Wednesday, December 13, 2017
Saturday, 25 November 2017 15:16

Gov’t providing grants for health research

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Minister of Health, Dr. the Hon. Christopher Tufton (right), is greeted by Pan American Health Organization (PAHO)/World Health Organization (WHO) Representative to Jamaica, Dr. Noreen Jack (centre) and Acting Head, Caribbean Public Health Agency (CARPHA) Drug Testing Laboratory, Sonia Thomas-Gordon. Minister of Health, Dr. the Hon. Christopher Tufton (right), is greeted by Pan American Health Organization (PAHO)/World Health Organization (WHO) Representative to Jamaica, Dr. Noreen Jack (centre) and Acting Head, Caribbean Public Health Agency (CARPHA) Drug Testing Laboratory, Sonia Thomas-Gordon. JIS Photo

The Ministry of Health will be providing three research grants of up to $1.5 million each for tertiary students pursuing studies in specific areas.

The grants are available to postgraduate students of the Northern Caribbean University; University of Technology; and the University of the West Indies, Mona, who propose to undertake studies related to the top-10 health priority areas of the Government.

Applications for the one-year award will close on January 19 next year, and a decision made by February 15.

Portfolio Minister, Dr. the Hon. Christopher Tufton, officially launched the grant awards programme during the 8th staging of the annual National Health Research Conference at the Jamaica Conference Centre in downtown Kingston on Thursday (November 23).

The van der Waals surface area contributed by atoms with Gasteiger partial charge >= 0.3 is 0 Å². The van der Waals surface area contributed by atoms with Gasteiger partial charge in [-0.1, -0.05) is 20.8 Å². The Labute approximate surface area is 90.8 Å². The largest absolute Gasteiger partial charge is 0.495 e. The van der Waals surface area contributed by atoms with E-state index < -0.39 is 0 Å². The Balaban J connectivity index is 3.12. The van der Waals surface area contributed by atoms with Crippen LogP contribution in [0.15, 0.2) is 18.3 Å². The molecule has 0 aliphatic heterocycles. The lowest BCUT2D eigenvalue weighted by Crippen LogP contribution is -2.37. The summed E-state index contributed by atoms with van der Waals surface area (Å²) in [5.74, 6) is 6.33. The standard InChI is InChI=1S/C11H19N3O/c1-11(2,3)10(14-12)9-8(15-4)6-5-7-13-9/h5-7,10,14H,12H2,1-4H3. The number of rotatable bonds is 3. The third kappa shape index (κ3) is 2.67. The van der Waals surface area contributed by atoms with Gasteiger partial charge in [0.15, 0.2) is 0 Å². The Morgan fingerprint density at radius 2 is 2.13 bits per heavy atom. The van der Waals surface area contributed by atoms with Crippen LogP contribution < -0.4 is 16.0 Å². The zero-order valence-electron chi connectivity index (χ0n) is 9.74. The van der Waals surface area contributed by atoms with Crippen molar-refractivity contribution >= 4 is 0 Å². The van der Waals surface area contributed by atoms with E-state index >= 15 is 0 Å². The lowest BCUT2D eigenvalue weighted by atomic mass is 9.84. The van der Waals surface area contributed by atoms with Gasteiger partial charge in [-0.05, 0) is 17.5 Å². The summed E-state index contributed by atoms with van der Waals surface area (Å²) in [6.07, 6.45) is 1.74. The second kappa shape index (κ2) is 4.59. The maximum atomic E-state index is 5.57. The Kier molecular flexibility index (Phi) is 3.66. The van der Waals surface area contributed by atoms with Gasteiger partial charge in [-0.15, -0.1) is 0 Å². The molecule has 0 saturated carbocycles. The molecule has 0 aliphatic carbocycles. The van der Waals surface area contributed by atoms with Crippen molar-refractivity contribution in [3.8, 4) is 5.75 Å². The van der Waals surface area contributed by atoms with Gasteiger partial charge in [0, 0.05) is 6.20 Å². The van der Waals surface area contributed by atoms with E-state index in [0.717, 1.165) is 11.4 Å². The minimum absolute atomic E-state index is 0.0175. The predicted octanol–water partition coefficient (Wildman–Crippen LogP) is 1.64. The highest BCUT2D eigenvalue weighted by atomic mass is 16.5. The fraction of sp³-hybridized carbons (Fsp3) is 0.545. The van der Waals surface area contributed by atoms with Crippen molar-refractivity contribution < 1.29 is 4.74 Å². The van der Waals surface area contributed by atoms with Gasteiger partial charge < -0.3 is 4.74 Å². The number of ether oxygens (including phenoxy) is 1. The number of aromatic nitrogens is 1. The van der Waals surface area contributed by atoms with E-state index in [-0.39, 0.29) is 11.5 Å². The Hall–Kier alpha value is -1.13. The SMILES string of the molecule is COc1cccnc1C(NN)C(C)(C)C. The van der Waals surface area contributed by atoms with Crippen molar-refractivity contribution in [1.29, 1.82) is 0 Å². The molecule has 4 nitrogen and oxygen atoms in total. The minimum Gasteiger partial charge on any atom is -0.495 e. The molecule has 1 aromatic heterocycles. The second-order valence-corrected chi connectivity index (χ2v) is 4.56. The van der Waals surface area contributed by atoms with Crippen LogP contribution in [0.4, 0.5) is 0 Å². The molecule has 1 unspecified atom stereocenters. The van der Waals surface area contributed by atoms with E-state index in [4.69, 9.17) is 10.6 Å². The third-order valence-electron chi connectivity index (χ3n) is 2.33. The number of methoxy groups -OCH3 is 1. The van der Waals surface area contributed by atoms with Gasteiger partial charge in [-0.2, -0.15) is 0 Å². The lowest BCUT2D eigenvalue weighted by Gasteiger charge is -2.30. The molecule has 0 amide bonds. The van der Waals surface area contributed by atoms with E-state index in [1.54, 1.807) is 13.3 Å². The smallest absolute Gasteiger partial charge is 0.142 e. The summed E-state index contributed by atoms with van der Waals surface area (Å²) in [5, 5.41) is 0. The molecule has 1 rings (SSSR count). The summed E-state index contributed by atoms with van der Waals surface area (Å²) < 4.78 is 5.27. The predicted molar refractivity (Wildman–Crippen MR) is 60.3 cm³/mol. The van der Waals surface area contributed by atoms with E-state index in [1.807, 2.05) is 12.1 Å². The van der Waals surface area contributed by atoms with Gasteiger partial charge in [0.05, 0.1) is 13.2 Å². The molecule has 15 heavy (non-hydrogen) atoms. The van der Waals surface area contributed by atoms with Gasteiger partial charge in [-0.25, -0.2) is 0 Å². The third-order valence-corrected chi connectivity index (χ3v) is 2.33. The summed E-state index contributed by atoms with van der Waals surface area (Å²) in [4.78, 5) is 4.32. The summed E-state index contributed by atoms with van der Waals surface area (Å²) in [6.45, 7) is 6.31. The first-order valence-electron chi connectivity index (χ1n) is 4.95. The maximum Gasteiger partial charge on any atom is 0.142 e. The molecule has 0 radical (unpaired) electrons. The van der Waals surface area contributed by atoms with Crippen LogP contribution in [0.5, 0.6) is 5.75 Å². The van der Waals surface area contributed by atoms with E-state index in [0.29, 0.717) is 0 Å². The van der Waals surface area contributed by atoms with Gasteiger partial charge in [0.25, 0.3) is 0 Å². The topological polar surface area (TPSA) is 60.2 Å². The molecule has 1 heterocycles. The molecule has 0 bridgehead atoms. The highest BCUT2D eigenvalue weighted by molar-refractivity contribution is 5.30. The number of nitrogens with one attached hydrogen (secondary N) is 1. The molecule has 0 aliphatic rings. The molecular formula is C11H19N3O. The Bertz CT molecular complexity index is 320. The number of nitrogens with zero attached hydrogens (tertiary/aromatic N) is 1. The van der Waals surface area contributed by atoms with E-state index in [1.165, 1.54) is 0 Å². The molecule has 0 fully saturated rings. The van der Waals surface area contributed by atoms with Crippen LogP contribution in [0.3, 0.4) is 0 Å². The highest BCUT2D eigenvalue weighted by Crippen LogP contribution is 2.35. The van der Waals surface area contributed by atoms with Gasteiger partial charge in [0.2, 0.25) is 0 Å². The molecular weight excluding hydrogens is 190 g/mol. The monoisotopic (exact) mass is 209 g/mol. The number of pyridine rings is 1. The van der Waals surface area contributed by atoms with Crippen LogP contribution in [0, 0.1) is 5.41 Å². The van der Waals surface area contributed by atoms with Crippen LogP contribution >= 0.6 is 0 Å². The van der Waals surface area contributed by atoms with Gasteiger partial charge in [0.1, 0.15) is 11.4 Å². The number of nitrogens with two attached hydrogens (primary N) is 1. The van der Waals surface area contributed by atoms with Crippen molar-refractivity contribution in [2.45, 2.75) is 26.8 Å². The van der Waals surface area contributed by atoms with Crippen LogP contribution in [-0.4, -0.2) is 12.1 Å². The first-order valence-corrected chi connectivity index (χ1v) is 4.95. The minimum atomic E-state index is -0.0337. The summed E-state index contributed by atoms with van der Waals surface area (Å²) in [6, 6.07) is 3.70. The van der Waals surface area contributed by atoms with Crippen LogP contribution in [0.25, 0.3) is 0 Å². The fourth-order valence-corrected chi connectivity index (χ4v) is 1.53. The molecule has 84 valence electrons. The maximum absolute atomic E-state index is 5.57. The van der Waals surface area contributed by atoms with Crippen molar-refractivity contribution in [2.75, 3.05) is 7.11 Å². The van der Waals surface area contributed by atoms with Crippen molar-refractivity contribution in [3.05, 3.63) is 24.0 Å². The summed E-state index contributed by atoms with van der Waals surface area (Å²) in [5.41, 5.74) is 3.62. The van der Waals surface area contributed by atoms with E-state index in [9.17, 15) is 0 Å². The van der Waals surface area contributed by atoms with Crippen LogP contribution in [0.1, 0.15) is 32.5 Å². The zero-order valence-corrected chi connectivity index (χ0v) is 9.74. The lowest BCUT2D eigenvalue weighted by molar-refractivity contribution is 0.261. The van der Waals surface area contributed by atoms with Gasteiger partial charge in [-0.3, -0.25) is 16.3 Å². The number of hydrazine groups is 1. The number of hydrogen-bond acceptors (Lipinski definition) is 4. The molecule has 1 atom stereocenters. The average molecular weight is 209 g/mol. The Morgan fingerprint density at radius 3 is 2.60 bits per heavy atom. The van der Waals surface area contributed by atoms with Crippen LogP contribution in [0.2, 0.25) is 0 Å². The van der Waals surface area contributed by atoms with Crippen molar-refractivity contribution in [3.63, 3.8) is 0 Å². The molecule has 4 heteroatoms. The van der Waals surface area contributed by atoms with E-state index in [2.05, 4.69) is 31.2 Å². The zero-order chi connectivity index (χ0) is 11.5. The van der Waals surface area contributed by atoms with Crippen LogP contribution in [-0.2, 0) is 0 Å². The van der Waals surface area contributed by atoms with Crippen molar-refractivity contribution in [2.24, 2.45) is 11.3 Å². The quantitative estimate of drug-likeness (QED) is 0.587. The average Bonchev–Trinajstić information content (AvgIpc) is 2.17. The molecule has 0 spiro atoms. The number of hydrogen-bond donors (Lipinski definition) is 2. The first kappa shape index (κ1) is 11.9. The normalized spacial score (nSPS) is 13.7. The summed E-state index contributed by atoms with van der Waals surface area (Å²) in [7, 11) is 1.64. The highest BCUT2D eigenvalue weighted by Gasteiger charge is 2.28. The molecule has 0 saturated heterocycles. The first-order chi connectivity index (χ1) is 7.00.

He said the objective is to promote credible research that supports the Government’s health agenda.

“We want to encourage research to guide policy, with an aim to promoting national development… . We consider this our contribution to the cause of research in healthcare, and we hope that we get as many applicants as possible and work that will add to the work that we have to do,” he said.

He noted that health research has high value for society, as it can provide, among other things, important information about disease trends and risk factors, outcomes of treatment or public health interventions, patterns of care, and the use and cost of healthcare.

The grant awards programme is being spearheaded by the Essential National Health Research Committee (ENHRC), which serves as the governing body for the coordination of research for health in Jamaica.

Chairman of the ENHRC, Professor Rainford Wilks, said increased research can lead to improvements in the overall health of Jamaicans, thereby helping the country to achieve a healthy and stable population.

“The provision of these grants is a key step in encouraging research in the priority areas and stimulating all aspects of ENHR,” he said.

He said the top-10 priority areas are universal access to health and universal health coverage; cancers, including cervical, breast, colon, prostate and their general outcomes and epidemiology; successful interventions for the treatment of cardiovascular conditions, including hypertension; factors affecting and the impact of violence and injuries (including intentional and unintentional injuries); and neglected tropical diseases and emerging and re-emerging diseases such as Zika, chikungunya and Ebola;.

Also being given priority is research into the financial sustainability for health; estimates of disease burden; the cost of disease burden; diabetes mellitus, including its effect on pregnancy; and the social determinants of infant, child and adolescent health (including mortality).

Grant awardees are encouraged to present their findings at the annual National Health Research Conference. They will also be expected to develop findings into full manuscripts for publication in peer-reviewed journals, and may be asked to participate in other health fora.

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